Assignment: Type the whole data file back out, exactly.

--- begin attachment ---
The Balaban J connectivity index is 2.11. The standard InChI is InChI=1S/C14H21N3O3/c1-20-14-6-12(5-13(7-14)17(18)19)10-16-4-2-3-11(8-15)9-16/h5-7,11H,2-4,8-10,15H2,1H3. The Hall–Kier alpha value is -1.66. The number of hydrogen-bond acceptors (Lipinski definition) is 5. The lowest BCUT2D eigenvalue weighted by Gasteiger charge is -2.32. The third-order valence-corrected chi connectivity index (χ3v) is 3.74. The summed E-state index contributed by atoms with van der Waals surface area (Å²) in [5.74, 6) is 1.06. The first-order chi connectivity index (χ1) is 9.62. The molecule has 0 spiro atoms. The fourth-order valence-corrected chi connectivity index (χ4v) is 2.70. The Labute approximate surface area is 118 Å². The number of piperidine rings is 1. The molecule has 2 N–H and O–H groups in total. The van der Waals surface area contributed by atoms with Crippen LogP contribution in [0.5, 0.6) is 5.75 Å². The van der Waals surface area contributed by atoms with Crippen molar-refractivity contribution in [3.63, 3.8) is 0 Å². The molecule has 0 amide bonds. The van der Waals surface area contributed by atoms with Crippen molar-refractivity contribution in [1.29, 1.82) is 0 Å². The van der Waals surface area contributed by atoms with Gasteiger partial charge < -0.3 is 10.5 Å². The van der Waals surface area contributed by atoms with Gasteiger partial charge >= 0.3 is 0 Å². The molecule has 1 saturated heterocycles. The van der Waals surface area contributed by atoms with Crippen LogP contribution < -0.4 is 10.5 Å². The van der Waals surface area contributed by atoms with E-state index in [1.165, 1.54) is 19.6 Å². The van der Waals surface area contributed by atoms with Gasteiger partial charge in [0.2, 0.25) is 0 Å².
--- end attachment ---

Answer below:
The Balaban J connectivity index is 2.11. The standard InChI is InChI=1S/C14H21N3O3/c1-20-14-6-12(5-13(7-14)17(18)19)10-16-4-2-3-11(8-15)9-16/h5-7,11H,2-4,8-10,15H2,1H3. The Hall–Kier alpha value is -1.66. The number of hydrogen-bond acceptors (Lipinski definition) is 5. The lowest BCUT2D eigenvalue weighted by Gasteiger charge is -2.32. The third-order valence-corrected chi connectivity index (χ3v) is 3.74. The summed E-state index contributed by atoms with van der Waals surface area (Å²) in [5.74, 6) is 1.06. The first-order chi connectivity index (χ1) is 9.62. The molecule has 0 spiro atoms. The fourth-order valence-corrected chi connectivity index (χ4v) is 2.70. The Labute approximate surface area is 118 Å². The number of piperidine rings is 1. The molecule has 2 N–H and O–H groups in total. The van der Waals surface area contributed by atoms with Crippen LogP contribution in [0.5, 0.6) is 5.75 Å². The van der Waals surface area contributed by atoms with Crippen molar-refractivity contribution in [3.63, 3.8) is 0 Å². The molecule has 0 amide bonds. The van der Waals surface area contributed by atoms with Crippen molar-refractivity contribution in [1.29, 1.82) is 0 Å². The van der Waals surface area contributed by atoms with Gasteiger partial charge < -0.3 is 10.5 Å². The van der Waals surface area contributed by atoms with Gasteiger partial charge >= 0.3 is 0 Å². The molecule has 1 saturated heterocycles. The van der Waals surface area contributed by atoms with Crippen LogP contribution < -0.4 is 10.5 Å². The van der Waals surface area contributed by atoms with E-state index in [1.165, 1.54) is 19.6 Å². The van der Waals surface area contributed by atoms with Gasteiger partial charge in [0.2, 0.25) is 0 Å².